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Mycologia. 2009 Jan-Feb;101(1):34-43.

The development-specific protein (Ssp1) from Sclerotinia sclerotiorum is encoded by a novel gene expressed exclusively in sclerotium tissues.

Author information

1
Department of Plant Pathology, University of Florida, Gainesville, Florida 32611, USA.

Abstract

The gene encoding a development-specific protein (Ssp1) was identified; it previously was described as the major protein present in mature sclerotia of Sclerotinia sclerotiorum. To determine the developmental specificity of ssp1 gene expression in relation to protein accumulation we examined transcript and protein accumulation during various growth and development stages of the lifecycle. We found that ssp1 transcript accumulated exclusively within developing sclerotium tissue and not in any other examined stage of growth or development. In contrast high levels of Sspl protein were detectable by western blot and tandem mass spectrometry analyses in all stages of sclerotium as well as apothecium development. Immunolocalization further indicated that Ssp1 protein bodies were depleted from the sclerotium tissue surrounding the site of apothecium germination, but by this method Sspl was not detected in the apothecium. Together these findings suggest that Sspl is not metabolized during carpogenic germination, instead it is translocated from the sclerotium to the apothecium in an antigenically novel form. Outside the Sclerotiniaceae ssp1 homologs were found only from the sclerotium-forming Aspergillus species A. flavus and A. oryzae. Further studies concerning the regulation and function of this gene and its occurrence in other species have the potential to inform our understanding of sclerotium development and the evolution of sclerotia and other forms of fungal stroma.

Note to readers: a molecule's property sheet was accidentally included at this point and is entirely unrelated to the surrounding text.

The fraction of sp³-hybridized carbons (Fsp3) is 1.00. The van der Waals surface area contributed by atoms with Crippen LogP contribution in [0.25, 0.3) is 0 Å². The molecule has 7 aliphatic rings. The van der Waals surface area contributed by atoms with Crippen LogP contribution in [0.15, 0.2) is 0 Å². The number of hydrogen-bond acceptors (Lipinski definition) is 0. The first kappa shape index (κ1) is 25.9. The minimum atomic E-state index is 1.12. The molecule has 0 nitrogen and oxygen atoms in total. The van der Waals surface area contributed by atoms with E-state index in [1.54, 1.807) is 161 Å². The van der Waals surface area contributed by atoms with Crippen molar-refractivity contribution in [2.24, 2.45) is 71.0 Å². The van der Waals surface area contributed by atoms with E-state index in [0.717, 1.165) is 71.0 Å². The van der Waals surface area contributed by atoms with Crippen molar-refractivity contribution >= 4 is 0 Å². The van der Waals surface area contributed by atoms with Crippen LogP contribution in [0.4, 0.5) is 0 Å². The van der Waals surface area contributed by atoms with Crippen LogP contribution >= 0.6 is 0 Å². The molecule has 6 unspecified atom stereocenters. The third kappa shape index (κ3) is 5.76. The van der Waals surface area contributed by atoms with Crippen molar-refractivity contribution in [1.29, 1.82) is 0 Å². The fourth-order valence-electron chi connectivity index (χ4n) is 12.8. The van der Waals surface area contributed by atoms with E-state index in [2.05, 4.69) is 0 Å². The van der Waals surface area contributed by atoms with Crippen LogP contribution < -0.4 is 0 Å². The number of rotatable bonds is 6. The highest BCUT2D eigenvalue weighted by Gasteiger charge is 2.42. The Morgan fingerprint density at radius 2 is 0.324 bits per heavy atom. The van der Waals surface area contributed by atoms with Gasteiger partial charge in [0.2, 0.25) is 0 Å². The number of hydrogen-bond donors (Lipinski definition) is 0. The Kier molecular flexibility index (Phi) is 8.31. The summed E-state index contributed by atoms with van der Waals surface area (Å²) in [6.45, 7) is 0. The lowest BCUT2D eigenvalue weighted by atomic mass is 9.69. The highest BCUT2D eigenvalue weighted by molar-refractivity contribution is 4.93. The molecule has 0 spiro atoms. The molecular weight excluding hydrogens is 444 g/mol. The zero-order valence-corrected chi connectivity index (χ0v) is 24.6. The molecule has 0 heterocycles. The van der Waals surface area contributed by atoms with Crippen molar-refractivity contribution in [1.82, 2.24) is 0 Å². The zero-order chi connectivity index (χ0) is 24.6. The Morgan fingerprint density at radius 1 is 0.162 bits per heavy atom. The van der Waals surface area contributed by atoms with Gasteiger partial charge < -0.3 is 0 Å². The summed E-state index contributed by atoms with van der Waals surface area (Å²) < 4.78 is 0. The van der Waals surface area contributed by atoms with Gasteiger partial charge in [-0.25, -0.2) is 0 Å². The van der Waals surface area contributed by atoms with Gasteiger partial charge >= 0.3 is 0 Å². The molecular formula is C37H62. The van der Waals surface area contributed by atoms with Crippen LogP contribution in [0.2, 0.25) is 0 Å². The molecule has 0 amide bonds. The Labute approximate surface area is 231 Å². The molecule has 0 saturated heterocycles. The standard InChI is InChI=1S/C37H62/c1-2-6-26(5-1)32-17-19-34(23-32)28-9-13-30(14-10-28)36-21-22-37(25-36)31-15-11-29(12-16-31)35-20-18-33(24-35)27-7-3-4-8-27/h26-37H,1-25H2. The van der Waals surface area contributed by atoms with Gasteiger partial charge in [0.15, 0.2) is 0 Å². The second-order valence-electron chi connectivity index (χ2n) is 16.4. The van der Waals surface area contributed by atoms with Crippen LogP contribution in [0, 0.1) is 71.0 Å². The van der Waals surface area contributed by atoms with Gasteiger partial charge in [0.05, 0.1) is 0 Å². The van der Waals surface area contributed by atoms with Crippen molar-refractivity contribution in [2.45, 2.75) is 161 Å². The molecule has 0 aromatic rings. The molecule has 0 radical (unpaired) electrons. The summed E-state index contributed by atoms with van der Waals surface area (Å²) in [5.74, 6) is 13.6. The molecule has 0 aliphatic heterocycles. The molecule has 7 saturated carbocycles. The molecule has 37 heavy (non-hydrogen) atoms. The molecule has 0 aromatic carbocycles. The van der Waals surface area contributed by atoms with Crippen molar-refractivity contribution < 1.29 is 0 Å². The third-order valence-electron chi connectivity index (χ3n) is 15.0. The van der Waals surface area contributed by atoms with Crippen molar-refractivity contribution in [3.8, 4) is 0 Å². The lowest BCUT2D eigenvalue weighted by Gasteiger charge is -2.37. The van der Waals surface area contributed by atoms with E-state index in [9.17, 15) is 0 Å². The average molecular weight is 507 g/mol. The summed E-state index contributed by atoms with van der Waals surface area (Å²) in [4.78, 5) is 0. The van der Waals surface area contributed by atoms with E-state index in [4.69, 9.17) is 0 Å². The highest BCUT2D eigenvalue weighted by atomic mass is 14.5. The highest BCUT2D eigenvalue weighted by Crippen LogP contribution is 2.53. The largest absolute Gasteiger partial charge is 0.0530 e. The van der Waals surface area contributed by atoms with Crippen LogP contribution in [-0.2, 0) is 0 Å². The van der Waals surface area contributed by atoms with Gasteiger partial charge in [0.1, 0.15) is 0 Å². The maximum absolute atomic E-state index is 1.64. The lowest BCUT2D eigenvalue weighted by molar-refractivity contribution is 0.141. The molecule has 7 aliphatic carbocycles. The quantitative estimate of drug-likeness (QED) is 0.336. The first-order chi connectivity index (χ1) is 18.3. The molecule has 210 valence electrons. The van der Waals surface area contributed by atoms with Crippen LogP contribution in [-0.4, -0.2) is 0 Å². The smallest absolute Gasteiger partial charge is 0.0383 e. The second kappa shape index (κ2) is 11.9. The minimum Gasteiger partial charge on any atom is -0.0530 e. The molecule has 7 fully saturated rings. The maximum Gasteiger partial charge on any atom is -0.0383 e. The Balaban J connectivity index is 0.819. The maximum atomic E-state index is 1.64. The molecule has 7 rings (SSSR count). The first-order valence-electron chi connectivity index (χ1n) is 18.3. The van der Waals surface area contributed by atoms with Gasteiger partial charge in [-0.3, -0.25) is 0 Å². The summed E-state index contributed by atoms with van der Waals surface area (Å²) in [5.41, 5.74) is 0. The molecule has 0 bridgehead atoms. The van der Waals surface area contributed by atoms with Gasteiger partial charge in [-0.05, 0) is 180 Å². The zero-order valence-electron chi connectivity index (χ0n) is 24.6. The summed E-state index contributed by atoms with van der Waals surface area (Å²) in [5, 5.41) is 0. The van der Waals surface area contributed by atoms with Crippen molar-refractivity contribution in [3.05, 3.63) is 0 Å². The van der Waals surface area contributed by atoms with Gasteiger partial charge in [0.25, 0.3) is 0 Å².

PMID:
19271669
[Indexed for MEDLINE]

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